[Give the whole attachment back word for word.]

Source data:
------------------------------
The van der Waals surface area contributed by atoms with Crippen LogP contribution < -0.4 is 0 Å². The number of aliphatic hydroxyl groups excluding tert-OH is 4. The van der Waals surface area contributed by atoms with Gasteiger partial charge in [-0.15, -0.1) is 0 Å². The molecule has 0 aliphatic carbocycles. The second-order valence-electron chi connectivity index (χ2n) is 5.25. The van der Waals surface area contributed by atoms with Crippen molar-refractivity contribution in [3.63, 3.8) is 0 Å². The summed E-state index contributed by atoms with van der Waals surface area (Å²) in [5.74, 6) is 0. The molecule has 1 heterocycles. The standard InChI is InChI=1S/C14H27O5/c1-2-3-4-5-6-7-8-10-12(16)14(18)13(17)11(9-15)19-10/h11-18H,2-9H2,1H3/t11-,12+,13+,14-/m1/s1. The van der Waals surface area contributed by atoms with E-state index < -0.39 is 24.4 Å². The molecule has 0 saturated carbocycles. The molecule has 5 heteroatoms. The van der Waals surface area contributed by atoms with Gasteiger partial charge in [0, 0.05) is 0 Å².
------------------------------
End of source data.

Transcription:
The van der Waals surface area contributed by atoms with Crippen LogP contribution < -0.4 is 0 Å². The number of aliphatic hydroxyl groups excluding tert-OH is 4. The van der Waals surface area contributed by atoms with Gasteiger partial charge in [-0.15, -0.1) is 0 Å². The molecule has 0 aliphatic carbocycles. The second-order valence-electron chi connectivity index (χ2n) is 5.25. The van der Waals surface area contributed by atoms with Crippen molar-refractivity contribution in [3.63, 3.8) is 0 Å². The summed E-state index contributed by atoms with van der Waals surface area (Å²) in [5.74, 6) is 0. The molecule has 1 heterocycles. The standard InChI is InChI=1S/C14H27O5/c1-2-3-4-5-6-7-8-10-12(16)14(18)13(17)11(9-15)19-10/h11-18H,2-9H2,1H3/t11-,12+,13+,14-/m1/s1. The van der Waals surface area contributed by atoms with E-state index < -0.39 is 24.4 Å². The molecule has 0 saturated carbocycles. The molecule has 5 heteroatoms. The van der Waals surface area contributed by atoms with Gasteiger partial charge in [0, 0.05) is 0 Å².